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Reeser v. Henry Ford Health System

United States District Court, E.D. Michigan, Southern Division

October 4, 2017

NATALIE REESER, Plaintiff,
v.
HENRY FORD HEALTH SYSTEM, Defendant.

          ORDER GRANTING PLAINTIFF'S MOTION FOR ATTORNEY FEES (Doc. 112) and PLAINTIFF'S SUPPLEMENTAL MOTION FOR ATTORNEY FEES (Doc. 145)

          GEORGE CARAM STEEH UNITED STATES DISTRICT JUDGE

         In this retaliatory discharge action, Plaintiff Natalie Reeser alleged she was terminated in retaliation for asserting her right to a paid lunch hour in violation of the Fair Labor Standards Act (“FLSA”), 29 U.S.C. § 215(a)(3), and the Whistleblower Protection Act (“WPA”), Mich. Comp. Laws §15.362. Following a seven day trial, the jury rendered a no cause verdict on her FLSA claim, but awarded Reeser $3, 200 in economic damages on her WPA claim. Reeser then filed a motion for attorney fees in the amount of $315, 133.[1] The court granted the motion but awarded only $10, 000 based on the meager nature of Reeser's recovery at trial. Reeser appealed, and the Sixth Circuit ruled that this court did not follow the correct procedure for determining fees and remanded the matter to this court for reconsideration in light of the methodology outlined in Pirgu v. United Serv. Auto. Ass'n, 499 Mich. 269 (2016). In addition, Reeser now seeks attorney fees for the time expended on her motion for attorney fees, response to Defendant Henry Ford Health System's (“Henry Ford”) renewed motion for judgment and motion for post-judgment sanctions, and her appeal. The court addresses both motions below.

         I. Background

         Reeser seeks attorney fees for the work of four attorneys from the law firm of Miller Cohen - two trial attorneys, Keith Flynn and Adam Graham, a senior partner, Richard Mack, and a former associate, Ada Verloren. In total, Reeser claims 1, 189.70 hours of attorney time broken down as follows: Flynn, 628.60 hours at $275.00 per hour for a total of $172, 865; Graham, 460.65 hours at $250.00 per hour for a total of $115, 162.50; Verloren, 84.60 hours at $275 per hour for a total of $23, 265; and Mack, 15.85 hours at $300.00 per hour for a total of $4, 755. In support of her motion, Reeser's attorneys have submitted over 55 pages of billing records consisting of approximately 550 entries.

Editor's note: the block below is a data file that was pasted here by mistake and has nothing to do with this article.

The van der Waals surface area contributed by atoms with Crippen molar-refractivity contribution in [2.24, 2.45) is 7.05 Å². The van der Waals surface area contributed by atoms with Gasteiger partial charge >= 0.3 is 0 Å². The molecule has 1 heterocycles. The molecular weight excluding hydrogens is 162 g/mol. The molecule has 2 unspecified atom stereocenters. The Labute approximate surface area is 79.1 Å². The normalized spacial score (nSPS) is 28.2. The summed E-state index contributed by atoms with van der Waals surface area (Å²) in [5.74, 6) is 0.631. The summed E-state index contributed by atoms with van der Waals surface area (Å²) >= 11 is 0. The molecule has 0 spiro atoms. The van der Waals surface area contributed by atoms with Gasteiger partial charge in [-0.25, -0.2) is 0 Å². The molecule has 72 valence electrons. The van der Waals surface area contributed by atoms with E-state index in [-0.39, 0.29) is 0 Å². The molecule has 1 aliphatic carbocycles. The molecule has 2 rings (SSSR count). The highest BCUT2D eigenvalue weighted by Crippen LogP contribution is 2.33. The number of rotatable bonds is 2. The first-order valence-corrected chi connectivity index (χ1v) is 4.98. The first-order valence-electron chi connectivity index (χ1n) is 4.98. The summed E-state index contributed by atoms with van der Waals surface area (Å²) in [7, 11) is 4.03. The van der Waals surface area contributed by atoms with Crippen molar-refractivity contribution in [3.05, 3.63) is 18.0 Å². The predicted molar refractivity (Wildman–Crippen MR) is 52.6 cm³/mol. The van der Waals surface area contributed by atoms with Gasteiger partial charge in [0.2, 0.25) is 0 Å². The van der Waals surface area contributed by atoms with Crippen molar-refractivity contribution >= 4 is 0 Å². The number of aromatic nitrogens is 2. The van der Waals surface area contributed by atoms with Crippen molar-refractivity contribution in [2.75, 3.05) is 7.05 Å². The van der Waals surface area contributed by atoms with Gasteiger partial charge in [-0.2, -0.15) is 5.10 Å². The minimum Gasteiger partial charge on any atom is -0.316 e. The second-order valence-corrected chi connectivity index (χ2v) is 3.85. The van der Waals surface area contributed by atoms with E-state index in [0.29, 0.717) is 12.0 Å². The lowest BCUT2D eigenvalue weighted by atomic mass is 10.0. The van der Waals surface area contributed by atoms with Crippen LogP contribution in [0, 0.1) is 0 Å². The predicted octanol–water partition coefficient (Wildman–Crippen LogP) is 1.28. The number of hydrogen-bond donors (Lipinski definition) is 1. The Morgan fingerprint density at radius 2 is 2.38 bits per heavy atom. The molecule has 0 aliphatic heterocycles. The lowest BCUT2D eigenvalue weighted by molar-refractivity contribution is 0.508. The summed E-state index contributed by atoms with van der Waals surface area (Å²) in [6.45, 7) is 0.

In her supplemental motion for attorney fees, Reeser seeks an additional $45, 260 in fees for 173.75 hours billed by Graham and Flynn on plaintiff's motion for attorney fees and reply brief, and time spent on appeal. The amount requested is based on Flynn billing a total of 75.4 hours worked comprised of 72.9 hours billed at $275.00 per hour, and 2.5 hours billed at $250.00 on December 16, 2016 and February 28, 2017, [2] for a total amount billed of $20, 672.50. Graham billed at the $250 hourly rate for 98.35 hours worked for a total of $24, 587.50. In support of her supplemental motion, Reeser's attorneys have submitted ten pages of billing records consisting of nearly one hundred entries.

         II. Standard of Law

         The first step in determining an award of attorney fees is to determine the reasonable hourly rate customarily charged in the locality for similar services. Pirgu, 499 Mich. at 281. The second step is multiplying “that rate by the reasonable number of hours expended in the case to arrive at a baseline figure.” Id. Once the court arrives at this figure, referred to as the lodestar amount, the court considers the non-exhaustive list of eight factors identified by the Michigan Supreme Court in Pirgu:

(1) the experience, reputation, and ability of the lawyer or lawyers performing the services,
(2) the difficulty of the case, i.e., the novelty and difficulty of the questions involved, and the skill requisite to perform the legal service properly,
(3) the amount in question and the results obtained,
(4) the expenses incurred,
(5) the nature and length of the professional relationship with the client,
(6) the likelihood, if apparent to the client, that acceptance of the particular employment will preclude other employment by the lawyer,
(7) the time limitations imposed by the client or by the circumstances, and
(8) whether the fee is fixed or contingent.

Id. at 282.

         III. Analysis

         The WPA provides the court with discretion to award “reasonable attorney fees . . . if the court determines that the award is appropriate.” Mich. Comp. Laws § 15.364. In response to Reeser's original motion for attorney fees, Henry Ford argues that this court should exercise its discretion and deny any award of attorney fees based on the fact that Reeser recovered less at trial than Henry Ford offered her to settle the case. The ...


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